WORLD CUP WEEK 3: New Zealand v. Tonga (Waikato Stadium, 11/11/17)

The showdown between New Zealand and Tonga was hyped to be one of the key matchups of this year’s Rugby League World Cup, and it sure didn’t disappoint. After a couple of weeks of such drastic score differentials, it was quite cathartic to see a game in which neither side managed to score a try until the twentieth minute, and in which the winning margin shrunk to a converted try in the final minutes. All in all, it was the most exciting game of footy since the Cowboys beat the Roosters in the NRL semi-final – much more intense than the Storm’s humdrum victory – and a historic moment in the evolution of Tongan rugby league on the world stage.


The Tongan victory was all the remarkable in that New Zealand were more or less dominant over the first half. Despite putting down the first points with a penalty goal, the Mata Ma’a didn’t score a single try over these forty minutes, even if they chipped away at the Kiwis more than might have been expected. Thirteen minutes in, New Zealand managed to apply some pressure with a series of well-timed passes from Shaun Johnson and RTS sending the ball across to the right corner, where it seemed almost inevitable that Jordan Rapana would do his customary magic and ground the first try, only for the Raiders winger to fumble the Steeden at the last minute and send it into space, gifting Tonga the scrum.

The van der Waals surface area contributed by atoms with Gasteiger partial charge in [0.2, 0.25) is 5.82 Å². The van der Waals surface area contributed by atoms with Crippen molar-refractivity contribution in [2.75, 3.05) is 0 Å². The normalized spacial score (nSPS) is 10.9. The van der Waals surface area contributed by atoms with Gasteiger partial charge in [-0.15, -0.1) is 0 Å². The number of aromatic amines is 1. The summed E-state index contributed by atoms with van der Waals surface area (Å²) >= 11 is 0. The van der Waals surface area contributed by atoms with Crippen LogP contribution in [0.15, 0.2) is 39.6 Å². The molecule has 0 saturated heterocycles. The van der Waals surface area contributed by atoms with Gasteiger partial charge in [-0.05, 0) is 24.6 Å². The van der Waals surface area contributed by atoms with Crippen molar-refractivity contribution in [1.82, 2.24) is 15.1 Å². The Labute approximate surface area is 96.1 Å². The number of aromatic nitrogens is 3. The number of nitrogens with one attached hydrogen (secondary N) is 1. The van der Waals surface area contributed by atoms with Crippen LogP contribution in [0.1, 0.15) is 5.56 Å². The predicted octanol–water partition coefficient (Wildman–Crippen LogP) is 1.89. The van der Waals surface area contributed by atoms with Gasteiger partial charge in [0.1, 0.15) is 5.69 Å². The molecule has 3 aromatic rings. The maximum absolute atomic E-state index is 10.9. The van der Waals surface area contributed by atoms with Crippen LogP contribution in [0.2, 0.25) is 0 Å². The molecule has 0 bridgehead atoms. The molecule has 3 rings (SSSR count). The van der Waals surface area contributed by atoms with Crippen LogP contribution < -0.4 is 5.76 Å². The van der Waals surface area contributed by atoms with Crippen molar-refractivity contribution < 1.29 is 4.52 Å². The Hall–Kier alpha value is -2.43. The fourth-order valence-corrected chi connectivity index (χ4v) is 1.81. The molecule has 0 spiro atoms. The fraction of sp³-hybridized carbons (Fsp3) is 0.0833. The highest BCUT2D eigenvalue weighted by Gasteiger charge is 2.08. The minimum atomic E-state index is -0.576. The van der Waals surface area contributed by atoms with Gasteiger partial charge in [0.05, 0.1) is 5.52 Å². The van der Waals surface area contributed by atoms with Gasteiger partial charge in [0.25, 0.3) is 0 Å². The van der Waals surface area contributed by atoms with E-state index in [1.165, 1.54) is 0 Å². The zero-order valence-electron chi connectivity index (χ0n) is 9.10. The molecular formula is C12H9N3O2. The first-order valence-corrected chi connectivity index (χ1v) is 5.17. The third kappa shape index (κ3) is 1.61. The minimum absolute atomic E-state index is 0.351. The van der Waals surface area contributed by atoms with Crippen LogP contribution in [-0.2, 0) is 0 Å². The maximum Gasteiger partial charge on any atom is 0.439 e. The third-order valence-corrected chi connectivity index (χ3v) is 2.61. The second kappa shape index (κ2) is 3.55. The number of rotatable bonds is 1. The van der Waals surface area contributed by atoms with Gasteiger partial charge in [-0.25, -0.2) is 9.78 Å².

Two tackles into the next set, Jason Taumalolo made massive metres after contact with his single best run of the afternoon so far – if you could even call it a run, since it quickly turned into a leisurely walk, as he took a couple of New Zealand defenders a couple of metres just for fun. While Tui Lolohea’s fifth tackle kick may have ricocheted off a Kiwi defender, Tonga had still built up a considerable amount of momentum thanks to the New Zealand error, as their fans began to glimpse that they might have a distant chance of winning this.